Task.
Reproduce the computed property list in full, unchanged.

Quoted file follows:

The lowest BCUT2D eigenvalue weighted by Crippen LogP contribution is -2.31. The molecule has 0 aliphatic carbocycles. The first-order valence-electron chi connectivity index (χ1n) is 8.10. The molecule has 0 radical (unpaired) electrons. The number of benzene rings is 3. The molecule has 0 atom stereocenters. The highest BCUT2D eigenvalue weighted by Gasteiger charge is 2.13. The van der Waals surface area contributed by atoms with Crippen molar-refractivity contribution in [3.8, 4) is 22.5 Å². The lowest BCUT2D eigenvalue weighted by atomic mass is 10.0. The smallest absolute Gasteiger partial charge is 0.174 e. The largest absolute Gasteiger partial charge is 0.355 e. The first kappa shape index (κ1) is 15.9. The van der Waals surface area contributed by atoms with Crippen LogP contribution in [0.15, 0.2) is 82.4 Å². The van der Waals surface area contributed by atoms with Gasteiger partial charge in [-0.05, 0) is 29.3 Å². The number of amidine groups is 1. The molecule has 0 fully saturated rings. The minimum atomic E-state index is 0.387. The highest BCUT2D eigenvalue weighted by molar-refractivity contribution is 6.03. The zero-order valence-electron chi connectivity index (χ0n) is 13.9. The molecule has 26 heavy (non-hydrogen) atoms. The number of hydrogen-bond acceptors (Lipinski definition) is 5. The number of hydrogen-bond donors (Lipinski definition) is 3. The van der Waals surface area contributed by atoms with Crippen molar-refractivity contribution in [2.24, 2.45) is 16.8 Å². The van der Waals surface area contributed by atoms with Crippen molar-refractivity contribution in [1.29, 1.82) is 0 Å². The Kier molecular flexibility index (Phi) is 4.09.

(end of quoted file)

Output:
The lowest BCUT2D eigenvalue weighted by Crippen LogP contribution is -2.31. The molecule has 0 aliphatic carbocycles. The first-order valence-electron chi connectivity index (χ1n) is 8.10. The molecule has 0 radical (unpaired) electrons. The number of benzene rings is 3. The molecule has 0 atom stereocenters. The highest BCUT2D eigenvalue weighted by Gasteiger charge is 2.13. The van der Waals surface area contributed by atoms with Crippen molar-refractivity contribution in [3.8, 4) is 22.5 Å². The lowest BCUT2D eigenvalue weighted by atomic mass is 10.0. The smallest absolute Gasteiger partial charge is 0.174 e. The largest absolute Gasteiger partial charge is 0.355 e. The first kappa shape index (κ1) is 15.9. The van der Waals surface area contributed by atoms with Crippen LogP contribution in [0.15, 0.2) is 82.4 Å². The van der Waals surface area contributed by atoms with Gasteiger partial charge in [-0.05, 0) is 29.3 Å². The number of amidine groups is 1. The molecule has 0 fully saturated rings. The minimum atomic E-state index is 0.387. The highest BCUT2D eigenvalue weighted by molar-refractivity contribution is 6.03. The zero-order valence-electron chi connectivity index (χ0n) is 13.9. The molecule has 26 heavy (non-hydrogen) atoms. The number of hydrogen-bond acceptors (Lipinski definition) is 5. The number of hydrogen-bond donors (Lipinski definition) is 3. The van der Waals surface area contributed by atoms with Crippen molar-refractivity contribution in [2.24, 2.45) is 16.8 Å². The van der Waals surface area contributed by atoms with Crippen molar-refractivity contribution in [1.29, 1.82) is 0 Å². The Kier molecular flexibility index (Phi) is 4.09.